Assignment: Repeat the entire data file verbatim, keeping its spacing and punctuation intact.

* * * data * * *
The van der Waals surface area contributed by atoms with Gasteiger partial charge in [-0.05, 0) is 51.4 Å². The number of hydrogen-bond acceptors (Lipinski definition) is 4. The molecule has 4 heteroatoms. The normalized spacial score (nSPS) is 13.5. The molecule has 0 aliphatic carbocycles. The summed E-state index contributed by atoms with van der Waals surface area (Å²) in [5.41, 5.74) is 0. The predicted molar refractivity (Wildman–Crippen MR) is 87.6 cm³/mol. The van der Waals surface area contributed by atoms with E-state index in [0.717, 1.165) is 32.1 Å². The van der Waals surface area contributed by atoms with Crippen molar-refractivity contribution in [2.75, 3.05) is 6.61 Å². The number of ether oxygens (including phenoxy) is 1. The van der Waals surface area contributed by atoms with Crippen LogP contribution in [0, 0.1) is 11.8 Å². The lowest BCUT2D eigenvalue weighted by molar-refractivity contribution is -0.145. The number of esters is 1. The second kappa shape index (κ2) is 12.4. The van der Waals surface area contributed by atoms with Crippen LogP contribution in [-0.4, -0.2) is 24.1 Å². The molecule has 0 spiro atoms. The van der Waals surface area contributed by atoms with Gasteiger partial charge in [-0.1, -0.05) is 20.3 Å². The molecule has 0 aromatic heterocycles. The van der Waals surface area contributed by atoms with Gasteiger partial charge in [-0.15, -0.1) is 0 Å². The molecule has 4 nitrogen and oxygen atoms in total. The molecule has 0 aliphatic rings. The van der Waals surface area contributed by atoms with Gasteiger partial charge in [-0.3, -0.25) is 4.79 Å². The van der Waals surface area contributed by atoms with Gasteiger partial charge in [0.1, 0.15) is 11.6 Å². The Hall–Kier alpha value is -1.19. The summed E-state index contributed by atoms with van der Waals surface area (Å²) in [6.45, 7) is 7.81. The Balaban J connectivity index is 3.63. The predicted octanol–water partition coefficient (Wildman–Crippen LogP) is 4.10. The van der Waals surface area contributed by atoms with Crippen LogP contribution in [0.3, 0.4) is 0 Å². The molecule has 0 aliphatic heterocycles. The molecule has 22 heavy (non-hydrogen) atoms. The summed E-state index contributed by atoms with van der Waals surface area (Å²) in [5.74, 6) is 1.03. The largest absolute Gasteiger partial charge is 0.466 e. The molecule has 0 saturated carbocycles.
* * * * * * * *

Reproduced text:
The van der Waals surface area contributed by atoms with Gasteiger partial charge in [-0.05, 0) is 51.4 Å². The number of hydrogen-bond acceptors (Lipinski definition) is 4. The molecule has 4 heteroatoms. The normalized spacial score (nSPS) is 13.5. The molecule has 0 aliphatic carbocycles. The summed E-state index contributed by atoms with van der Waals surface area (Å²) in [5.41, 5.74) is 0. The predicted molar refractivity (Wildman–Crippen MR) is 87.6 cm³/mol. The van der Waals surface area contributed by atoms with E-state index in [0.717, 1.165) is 32.1 Å². The van der Waals surface area contributed by atoms with Crippen molar-refractivity contribution in [2.75, 3.05) is 6.61 Å². The number of ether oxygens (including phenoxy) is 1. The van der Waals surface area contributed by atoms with Crippen LogP contribution in [0, 0.1) is 11.8 Å². The lowest BCUT2D eigenvalue weighted by molar-refractivity contribution is -0.145. The number of esters is 1. The second kappa shape index (κ2) is 12.4. The van der Waals surface area contributed by atoms with Crippen LogP contribution in [-0.4, -0.2) is 24.1 Å². The molecule has 0 spiro atoms. The van der Waals surface area contributed by atoms with Gasteiger partial charge in [-0.1, -0.05) is 20.3 Å². The molecule has 0 aromatic heterocycles. The van der Waals surface area contributed by atoms with Gasteiger partial charge in [-0.15, -0.1) is 0 Å². The molecule has 4 nitrogen and oxygen atoms in total. The molecule has 0 aliphatic rings. The van der Waals surface area contributed by atoms with Gasteiger partial charge in [-0.3, -0.25) is 4.79 Å². The van der Waals surface area contributed by atoms with Gasteiger partial charge in [0.1, 0.15) is 11.6 Å². The Hall–Kier alpha value is -1.19. The summed E-state index contributed by atoms with van der Waals surface area (Å²) in [6.45, 7) is 7.81. The Balaban J connectivity index is 3.63. The predicted octanol–water partition coefficient (Wildman–Crippen LogP) is 4.10. The van der Waals surface area contributed by atoms with Crippen LogP contribution in [0.3, 0.4) is 0 Å². The molecule has 0 aliphatic heterocycles. The molecule has 22 heavy (non-hydrogen) atoms. The summed E-state index contributed by atoms with van der Waals surface area (Å²) in [5.74, 6) is 1.03. The largest absolute Gasteiger partial charge is 0.466 e. The molecule has 0 saturated carbocycles.